• If you're married, it really helps if your spouse is on board with you. If you're not married, some kind of weight loss partner is a good idea. I have lost weight without my wife being on the same program (Figures A and, of course, C [don't try to get a pregnant woman on a diet if you value your life]), but it's ten times easier if you approach it as a team. Contests have also worked for me. Friendly competition between my dad and I has proved a great motivator.

At the end of the day, it's all a question of self-discipline. Who's in charge, you or your craving? It's a matter of budgeting (just like financial budgeting). Erin and I are also (if God wills it) going to pay off our last debt (other than our mortgage) in May of this year. We finally got the traction we needed when we really owned the fact that we had to spend every penny on paper, on purpose before the month began. Then, once that paycheck is direct deposited, there's no decision to be made. The money's spent. The same thing is true of weight loss. You have to determine before you smell that Pizza Hut or are offered that cookie that you won't be eating that way. Not today. You've already got the budget written and it's a contract with yourself.

So, having once again re-gained some weight (I'm calling mine sympathy baby weight), my wife and I have started a weight-loss contest that runs through the end of May. There's a cash prize involved, but mostly I'm in it for the bragging rights. Since we're working together again, I am certain that we will both lose the weight we want to without much of a problem, but I want to actually keep it off this time.

So what has gone wrong in the past? Conventional wisdom would say that we hadn't really changed our eating habits, so when the diet was over, we went back to our old default way of thinking about food. That's not altogether true. We were never on some liquid shake or fad diet that was unsustainable. We were very happy with how we felt, what we were eating, and had every intention of staying with the program for life.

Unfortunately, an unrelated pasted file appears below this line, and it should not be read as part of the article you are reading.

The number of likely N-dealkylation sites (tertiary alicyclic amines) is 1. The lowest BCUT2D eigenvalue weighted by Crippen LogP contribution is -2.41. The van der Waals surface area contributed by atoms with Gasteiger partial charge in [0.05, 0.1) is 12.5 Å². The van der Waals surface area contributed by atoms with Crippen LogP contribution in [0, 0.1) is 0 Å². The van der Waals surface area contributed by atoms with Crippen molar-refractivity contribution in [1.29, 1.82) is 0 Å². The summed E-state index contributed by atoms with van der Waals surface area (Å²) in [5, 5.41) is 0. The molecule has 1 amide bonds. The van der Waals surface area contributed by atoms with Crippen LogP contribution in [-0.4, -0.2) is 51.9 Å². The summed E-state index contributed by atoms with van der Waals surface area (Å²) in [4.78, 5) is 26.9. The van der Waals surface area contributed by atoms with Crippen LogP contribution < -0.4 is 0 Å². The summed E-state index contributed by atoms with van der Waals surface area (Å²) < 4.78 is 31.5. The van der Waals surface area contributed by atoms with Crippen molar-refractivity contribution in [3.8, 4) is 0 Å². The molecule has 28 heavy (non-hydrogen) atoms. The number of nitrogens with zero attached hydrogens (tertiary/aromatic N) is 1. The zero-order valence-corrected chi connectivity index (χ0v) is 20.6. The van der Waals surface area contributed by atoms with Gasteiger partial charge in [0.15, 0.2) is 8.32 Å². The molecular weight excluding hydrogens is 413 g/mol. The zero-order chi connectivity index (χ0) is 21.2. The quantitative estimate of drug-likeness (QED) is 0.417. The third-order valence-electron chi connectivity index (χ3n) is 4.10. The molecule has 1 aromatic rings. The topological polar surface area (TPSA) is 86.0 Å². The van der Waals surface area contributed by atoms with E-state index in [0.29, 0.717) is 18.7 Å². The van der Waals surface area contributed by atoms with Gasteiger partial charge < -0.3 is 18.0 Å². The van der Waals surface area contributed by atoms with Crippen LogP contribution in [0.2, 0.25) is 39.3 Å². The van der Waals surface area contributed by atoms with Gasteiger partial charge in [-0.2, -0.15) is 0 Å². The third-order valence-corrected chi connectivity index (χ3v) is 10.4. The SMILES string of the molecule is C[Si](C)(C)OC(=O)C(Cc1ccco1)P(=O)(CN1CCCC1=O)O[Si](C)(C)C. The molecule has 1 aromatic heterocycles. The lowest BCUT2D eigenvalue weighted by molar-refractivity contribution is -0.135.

What went wrong is that life closed in each time. Look at Figure A (2002). The weight loss ended when I started an overwhelming semester of seminary and, in order to accommodate the hours, started working some nights. It was much easier to run out and grab some fast food than actually pack a dinner. Once in a while turned into every night I worked and, before long, I wasn't keeping track of anything (on paper or even estimating in my mind). I stopped caring. Figure B (2005) ends with my graduation from seminary, moving to a new city, starting a new career, etc. And Figure C (2008) ends with the birth of my son, Calvin. Things were too hectic to worry about what we were eating; we were lucky to have time to eat at all.

So, how will this one end? Will we keep the weight off longer than eight months (my record)? Do you have any tips for keeping weight off? Or additional tips for losing weight?
Hit the comment button!

1 reader comments:

Erin said...

Putting fat pictures up beside skinny pictures shows just how far I have fallen and it also shows me that I CAN be a healthy weight, I HAVE been a healthy weight, and I can do it again. Feeling bad about yourself can be a good thing in the right doses. :)